Rose Feldman
Israel Genealogy Research Association
Winner of 2017 IAJGS Award for Volunteer of the Year  
http://genealogy.org.il
http:/facebook.com/israelgenealogy

Help us index more records at http://igra.csindexing.com

Keep up to date on archives, databases and genealogy in general and Jewish and Israeli roots in particular with http://twitter.com/JewDataGenGirl


--
Rose Feldman
Israel Genealogy Research Association
Winner of 2017 IAJGS Award for Volunteer of the Year  
http://genealogy.org.il
http:/facebook.com/israelgenealogy


Re: Did you know...the term Health Care Provider came from Nazi Germany? Wrong

Stephen Katz
 

Phil Goldfarb's statement that "the term Health Care Provider came from Nazi Germany" is incorrect.
1. One of the two sources he cites, an article on the persecution of pediatricians in Nazi Germany, explains that, as part of their humiliation, the Nazis downgraded Jewish doctors to "behandler." The article says that "behandler" is "freely translated" (my emphasis) as "provider." Actually, the normal and accepted meaning of the verb "behandeln" is to "treat," and a "behandler" is someone who treats.
2. The second article cited by Mr. Goldfarb is simply derivative of the first, and makes the leap that the modern term "provider" in reference to doctors is derived from "behandler" as used by the Nazis.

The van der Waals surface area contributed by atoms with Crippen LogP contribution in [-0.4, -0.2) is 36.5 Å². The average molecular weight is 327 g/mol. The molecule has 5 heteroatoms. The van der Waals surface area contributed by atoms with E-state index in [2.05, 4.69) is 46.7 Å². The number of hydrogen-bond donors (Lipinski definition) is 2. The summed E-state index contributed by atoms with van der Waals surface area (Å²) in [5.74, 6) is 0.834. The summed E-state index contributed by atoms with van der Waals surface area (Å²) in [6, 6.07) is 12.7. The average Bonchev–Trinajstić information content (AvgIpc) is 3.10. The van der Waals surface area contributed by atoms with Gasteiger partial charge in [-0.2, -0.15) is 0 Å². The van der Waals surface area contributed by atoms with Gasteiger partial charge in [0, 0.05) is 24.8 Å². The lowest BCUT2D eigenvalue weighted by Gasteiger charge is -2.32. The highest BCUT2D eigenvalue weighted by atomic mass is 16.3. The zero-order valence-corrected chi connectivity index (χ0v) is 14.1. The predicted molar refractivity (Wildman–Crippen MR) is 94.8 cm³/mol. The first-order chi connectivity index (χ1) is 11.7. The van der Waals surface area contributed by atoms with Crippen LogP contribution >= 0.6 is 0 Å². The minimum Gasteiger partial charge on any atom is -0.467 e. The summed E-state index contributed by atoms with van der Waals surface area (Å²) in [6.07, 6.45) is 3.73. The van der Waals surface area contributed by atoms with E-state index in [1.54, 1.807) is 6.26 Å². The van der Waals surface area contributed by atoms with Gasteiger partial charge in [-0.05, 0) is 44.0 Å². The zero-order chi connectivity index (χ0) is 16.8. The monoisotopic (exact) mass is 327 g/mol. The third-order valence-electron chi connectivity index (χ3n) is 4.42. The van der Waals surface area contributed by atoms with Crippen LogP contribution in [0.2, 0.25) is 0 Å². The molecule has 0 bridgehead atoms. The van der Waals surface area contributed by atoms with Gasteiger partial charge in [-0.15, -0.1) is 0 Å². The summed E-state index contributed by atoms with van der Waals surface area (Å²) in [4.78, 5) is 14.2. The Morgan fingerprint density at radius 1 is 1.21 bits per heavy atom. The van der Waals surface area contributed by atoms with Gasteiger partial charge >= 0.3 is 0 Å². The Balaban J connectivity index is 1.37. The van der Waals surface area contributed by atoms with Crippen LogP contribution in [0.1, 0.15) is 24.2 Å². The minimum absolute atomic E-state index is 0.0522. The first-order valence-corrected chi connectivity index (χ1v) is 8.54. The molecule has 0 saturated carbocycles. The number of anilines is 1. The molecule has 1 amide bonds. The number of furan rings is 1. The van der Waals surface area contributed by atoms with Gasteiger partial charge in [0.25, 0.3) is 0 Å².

3. So the notion that the term "health care provider" came from Nazi Germany is wrong. Most probably, the term, of relatively recent vintage, was coined by advertisers, insurance companies, etc., as a shorthand way of referring to all those in the health care professions, e.g., physicians, nurses, pharmacists, psychologists, and so forth. They use the term to avoid having to repeat the list of professionals each time, and to avoid offending any that might be left out of an enumeration.
4. I, too, dislike the term "health care provider." I believe that it detracts from, and indeed nullifies, the respect that doctors and members of all other health care professions richly deserve.However, I don't believe that arguments against the use of the term should misstate its origins.
Stephen Katz
Researching  KATZ (Novograd-Volinskiy, Ukraine); TEPPER (Rovno and Novograd-Volinskiy, Ukraine); KAPLAN (Stakliskes, Lithuania); VITKIN (Kaunas, Lithuania); KABACHNIK (Butrimonys, Lithuania)